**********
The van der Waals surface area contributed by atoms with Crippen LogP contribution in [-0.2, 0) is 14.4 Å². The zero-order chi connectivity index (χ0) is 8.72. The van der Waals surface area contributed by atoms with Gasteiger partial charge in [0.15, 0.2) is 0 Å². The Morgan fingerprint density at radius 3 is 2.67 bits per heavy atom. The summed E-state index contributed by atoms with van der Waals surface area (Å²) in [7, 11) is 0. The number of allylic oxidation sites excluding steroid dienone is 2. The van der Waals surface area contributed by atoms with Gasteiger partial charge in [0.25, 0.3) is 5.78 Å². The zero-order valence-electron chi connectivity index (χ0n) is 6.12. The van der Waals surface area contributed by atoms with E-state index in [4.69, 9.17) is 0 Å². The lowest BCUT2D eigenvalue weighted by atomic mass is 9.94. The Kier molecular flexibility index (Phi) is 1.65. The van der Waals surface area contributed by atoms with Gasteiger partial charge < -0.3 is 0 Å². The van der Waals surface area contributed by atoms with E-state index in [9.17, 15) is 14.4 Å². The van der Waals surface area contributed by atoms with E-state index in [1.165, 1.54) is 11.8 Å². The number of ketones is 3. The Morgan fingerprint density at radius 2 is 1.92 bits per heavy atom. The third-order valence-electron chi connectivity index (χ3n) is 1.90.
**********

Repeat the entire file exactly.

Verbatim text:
The van der Waals surface area contributed by atoms with Crippen LogP contribution in [-0.2, 0) is 14.4 Å². The zero-order chi connectivity index (χ0) is 8.72. The van der Waals surface area contributed by atoms with Gasteiger partial charge in [0.15, 0.2) is 0 Å². The Morgan fingerprint density at radius 3 is 2.67 bits per heavy atom. The summed E-state index contributed by atoms with van der Waals surface area (Å²) in [7, 11) is 0. The number of allylic oxidation sites excluding steroid dienone is 2. The van der Waals surface area contributed by atoms with Gasteiger partial charge in [0.25, 0.3) is 5.78 Å². The zero-order valence-electron chi connectivity index (χ0n) is 6.12. The van der Waals surface area contributed by atoms with E-state index in [4.69, 9.17) is 0 Å². The lowest BCUT2D eigenvalue weighted by atomic mass is 9.94. The Kier molecular flexibility index (Phi) is 1.65. The van der Waals surface area contributed by atoms with Gasteiger partial charge < -0.3 is 0 Å². The van der Waals surface area contributed by atoms with E-state index in [9.17, 15) is 14.4 Å². The van der Waals surface area contributed by atoms with E-state index in [1.165, 1.54) is 11.8 Å². The number of ketones is 3. The Morgan fingerprint density at radius 2 is 1.92 bits per heavy atom. The third-order valence-electron chi connectivity index (χ3n) is 1.90.